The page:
On the left hand side we have the RF output for connection to a TV, the reset button - and the cool thing about this is that it just resets the CPU and doesn’t actually clear the contents of the RAM which makes testing and debugging programs really easy, and it also returns to the title screen in most games which is quite a handy feature.

Speaking of games, it has two dedicated joystick inputs, there are both analog with one fire button each, a connection for a tape drive which I’ll go into in a moment, and finally a parallel I/O port.

On the right hand side there’s a very large cartridge port, and this was also used as an interface for floppy drives and other peripherals as it was much more capable than the serial port.

On the back, we have this weird power supply connector, the on/off switch, and a connector for a monitor.

Hooking it all up, we can see that it boots straight into Microsoft BASIC from ROM, and that rather in your face green background which as you’ll see later on, is something of a recurring theme with this machine.

Now of course the best way to really get to know an old computer like this is to take it apart - so lets see what’s inside.

So to take the lid off we just remove 4 screws on the bottom of the case, and it lifts away easily. Inside we have the power supply at the back of the case, and this is a bit of an unusual one. The external brick provides 2 8.5v rails and 2 28v, and these are AC. This is then rectified and then regulated down to the more familiar positive and negative 5v and positive 12v rails that we see in other machines. It’s a very high quality and overengineered setup, which is always nice to see. As you can see, this rear board also houses the video outputs, with an RF modulator to connect to a TV and the AV output which provides composite video and mono audio.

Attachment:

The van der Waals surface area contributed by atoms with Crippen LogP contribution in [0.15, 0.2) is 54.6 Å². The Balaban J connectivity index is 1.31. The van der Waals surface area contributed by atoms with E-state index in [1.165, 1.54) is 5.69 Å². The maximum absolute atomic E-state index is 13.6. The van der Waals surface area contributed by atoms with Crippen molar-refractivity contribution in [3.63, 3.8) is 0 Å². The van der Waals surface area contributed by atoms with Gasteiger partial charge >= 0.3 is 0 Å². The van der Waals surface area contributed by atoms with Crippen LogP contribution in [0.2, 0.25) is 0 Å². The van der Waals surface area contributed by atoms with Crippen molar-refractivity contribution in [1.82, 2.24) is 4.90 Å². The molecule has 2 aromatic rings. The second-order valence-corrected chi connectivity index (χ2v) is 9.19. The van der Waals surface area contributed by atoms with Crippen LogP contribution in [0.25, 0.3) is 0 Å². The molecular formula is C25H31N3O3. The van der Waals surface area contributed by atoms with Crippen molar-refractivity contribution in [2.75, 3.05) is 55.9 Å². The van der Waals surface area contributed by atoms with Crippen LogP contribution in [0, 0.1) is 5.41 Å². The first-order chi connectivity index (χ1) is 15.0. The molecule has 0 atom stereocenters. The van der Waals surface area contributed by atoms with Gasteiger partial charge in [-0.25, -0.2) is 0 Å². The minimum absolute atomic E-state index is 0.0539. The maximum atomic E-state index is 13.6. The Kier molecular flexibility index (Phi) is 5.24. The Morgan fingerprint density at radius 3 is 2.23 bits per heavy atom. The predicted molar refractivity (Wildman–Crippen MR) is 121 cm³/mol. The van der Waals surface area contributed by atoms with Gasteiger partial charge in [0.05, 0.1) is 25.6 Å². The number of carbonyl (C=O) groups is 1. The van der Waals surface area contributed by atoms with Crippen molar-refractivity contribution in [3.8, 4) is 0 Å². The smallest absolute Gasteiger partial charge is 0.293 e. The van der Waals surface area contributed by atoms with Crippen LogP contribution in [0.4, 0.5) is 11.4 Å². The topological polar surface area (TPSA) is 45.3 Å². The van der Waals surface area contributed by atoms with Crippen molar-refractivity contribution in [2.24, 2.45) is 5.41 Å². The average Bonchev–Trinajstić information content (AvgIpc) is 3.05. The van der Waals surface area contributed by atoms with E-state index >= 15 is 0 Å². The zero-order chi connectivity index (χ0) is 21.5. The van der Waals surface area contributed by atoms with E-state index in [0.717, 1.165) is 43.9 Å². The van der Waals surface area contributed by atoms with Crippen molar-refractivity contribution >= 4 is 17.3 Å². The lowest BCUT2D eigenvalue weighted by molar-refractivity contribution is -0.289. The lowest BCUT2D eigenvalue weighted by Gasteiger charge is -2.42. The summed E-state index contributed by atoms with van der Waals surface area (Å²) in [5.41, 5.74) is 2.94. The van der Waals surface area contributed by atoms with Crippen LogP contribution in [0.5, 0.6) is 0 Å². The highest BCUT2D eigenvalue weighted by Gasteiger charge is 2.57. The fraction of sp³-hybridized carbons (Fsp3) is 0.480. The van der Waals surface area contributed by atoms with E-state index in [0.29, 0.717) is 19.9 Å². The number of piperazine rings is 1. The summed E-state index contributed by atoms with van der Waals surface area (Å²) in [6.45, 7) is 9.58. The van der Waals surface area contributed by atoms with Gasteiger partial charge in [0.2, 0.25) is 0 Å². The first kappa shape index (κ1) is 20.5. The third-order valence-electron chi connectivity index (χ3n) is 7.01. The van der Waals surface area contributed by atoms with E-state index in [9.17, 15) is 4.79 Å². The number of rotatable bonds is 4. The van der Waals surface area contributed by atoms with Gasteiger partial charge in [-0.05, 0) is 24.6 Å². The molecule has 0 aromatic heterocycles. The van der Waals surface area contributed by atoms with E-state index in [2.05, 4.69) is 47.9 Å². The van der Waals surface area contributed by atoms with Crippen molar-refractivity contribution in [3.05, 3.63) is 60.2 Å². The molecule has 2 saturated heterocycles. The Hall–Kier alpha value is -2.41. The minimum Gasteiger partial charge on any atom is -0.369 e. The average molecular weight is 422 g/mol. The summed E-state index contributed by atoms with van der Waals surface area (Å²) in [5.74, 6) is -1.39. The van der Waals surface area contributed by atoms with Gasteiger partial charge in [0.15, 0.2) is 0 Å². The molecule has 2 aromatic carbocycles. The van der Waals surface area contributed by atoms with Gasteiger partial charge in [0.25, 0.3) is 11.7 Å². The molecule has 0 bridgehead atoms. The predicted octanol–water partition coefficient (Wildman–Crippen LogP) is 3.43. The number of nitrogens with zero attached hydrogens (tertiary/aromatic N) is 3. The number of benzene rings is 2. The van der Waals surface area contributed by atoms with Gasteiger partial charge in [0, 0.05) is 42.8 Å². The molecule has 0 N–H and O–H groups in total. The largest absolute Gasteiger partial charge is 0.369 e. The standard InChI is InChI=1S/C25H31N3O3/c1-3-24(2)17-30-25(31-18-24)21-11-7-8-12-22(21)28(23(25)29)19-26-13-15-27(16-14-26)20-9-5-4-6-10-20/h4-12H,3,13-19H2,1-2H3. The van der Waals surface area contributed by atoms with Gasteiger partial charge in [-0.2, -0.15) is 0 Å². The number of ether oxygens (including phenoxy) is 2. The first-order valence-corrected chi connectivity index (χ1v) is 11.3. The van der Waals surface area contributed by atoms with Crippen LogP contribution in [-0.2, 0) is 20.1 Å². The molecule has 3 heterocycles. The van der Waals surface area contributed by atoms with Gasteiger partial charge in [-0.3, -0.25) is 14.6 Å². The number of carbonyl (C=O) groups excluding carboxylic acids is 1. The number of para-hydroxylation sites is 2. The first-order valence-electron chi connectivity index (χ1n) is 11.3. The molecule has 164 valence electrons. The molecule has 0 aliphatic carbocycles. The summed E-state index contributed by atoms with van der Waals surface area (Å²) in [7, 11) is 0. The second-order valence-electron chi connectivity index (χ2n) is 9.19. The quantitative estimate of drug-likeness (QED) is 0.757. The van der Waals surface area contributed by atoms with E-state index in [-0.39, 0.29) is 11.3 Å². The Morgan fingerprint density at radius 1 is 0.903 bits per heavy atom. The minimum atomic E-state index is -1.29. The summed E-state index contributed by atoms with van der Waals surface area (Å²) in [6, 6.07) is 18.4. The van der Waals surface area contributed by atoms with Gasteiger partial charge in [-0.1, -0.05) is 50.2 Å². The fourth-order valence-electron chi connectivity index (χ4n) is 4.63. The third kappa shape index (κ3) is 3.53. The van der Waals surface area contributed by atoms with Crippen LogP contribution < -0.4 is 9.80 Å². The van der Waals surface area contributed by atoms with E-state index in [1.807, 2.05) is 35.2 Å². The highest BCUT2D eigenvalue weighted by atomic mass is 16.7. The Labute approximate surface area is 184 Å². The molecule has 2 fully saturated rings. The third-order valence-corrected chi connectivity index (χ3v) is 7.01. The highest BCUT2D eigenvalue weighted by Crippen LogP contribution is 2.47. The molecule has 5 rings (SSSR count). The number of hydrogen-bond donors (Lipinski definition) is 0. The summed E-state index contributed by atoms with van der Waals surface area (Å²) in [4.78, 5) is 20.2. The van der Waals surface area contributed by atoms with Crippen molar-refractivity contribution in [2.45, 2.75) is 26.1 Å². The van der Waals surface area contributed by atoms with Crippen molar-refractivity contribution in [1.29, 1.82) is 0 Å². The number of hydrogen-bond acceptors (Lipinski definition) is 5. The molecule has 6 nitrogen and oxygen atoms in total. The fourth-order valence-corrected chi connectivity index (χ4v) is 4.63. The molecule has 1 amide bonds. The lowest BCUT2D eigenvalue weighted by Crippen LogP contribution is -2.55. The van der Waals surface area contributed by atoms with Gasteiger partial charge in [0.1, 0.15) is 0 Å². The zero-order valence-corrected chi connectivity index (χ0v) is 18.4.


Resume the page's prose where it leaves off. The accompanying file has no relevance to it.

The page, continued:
Moving on to the motherboard itself, we have a bank of 16 16kbit DRAM chips, providing 32K of system memory. On the right next to the cartridge slot, we have the Motorola MC6809E, which is an 8-bit CPU with a 16-bit address bus, allowing it to address up to 64K of RAM in the case of the Dragon64. The CPU is clocked at a rather leisurely 0.89MHz.

Here we have the two ROM chips, in this case containing Microsoft’s Extended BASIC.

To the left of those is the MC6883 SAM, or Synchronous Addressing Multiplexer, which handles RAM and ROM access, and also generates the clock signals for the CPU and video chip.

Speaking of which, here it is, or to give it its proper title, the MC6847 Video Display Generator. This is a relatively simple video chip even by the standards of the time, providing 12 different graphics modes at a fixed resolution of 256 x 192, with a maximum palette of 9 colours.

The output of this chip runs through an op amp and an LM1889 video modulator to generate the composite PAL signal that is fed through to the AV socket and RF modulator.

Also in this area is the relay for the external cassette motor, which makes a satisfying clunk when cassette programs start and finish loading, and two joystick ports, which are analog and support one button each. The analog inputs from the cassette and the joysticks are handled by this MC14053 analog multiplexer.

Finally we come to a pair of MC6821 peripheral interface adapter chips, providing 2 8-bit data buses each, and their accompanying 7400 series TTL chips. These handle keyboard input, the joystick and parallel ports, audio input and output, and the cassette relay, as well as some other system functions like CPU interrupts.

Personally I think this motherboard is really logical and tidy, which is perhaps unsurprising considering it’s essentially a Motorola reference design - but I suppose the Dragon Data engineers at least deserve some credit for making it a reality.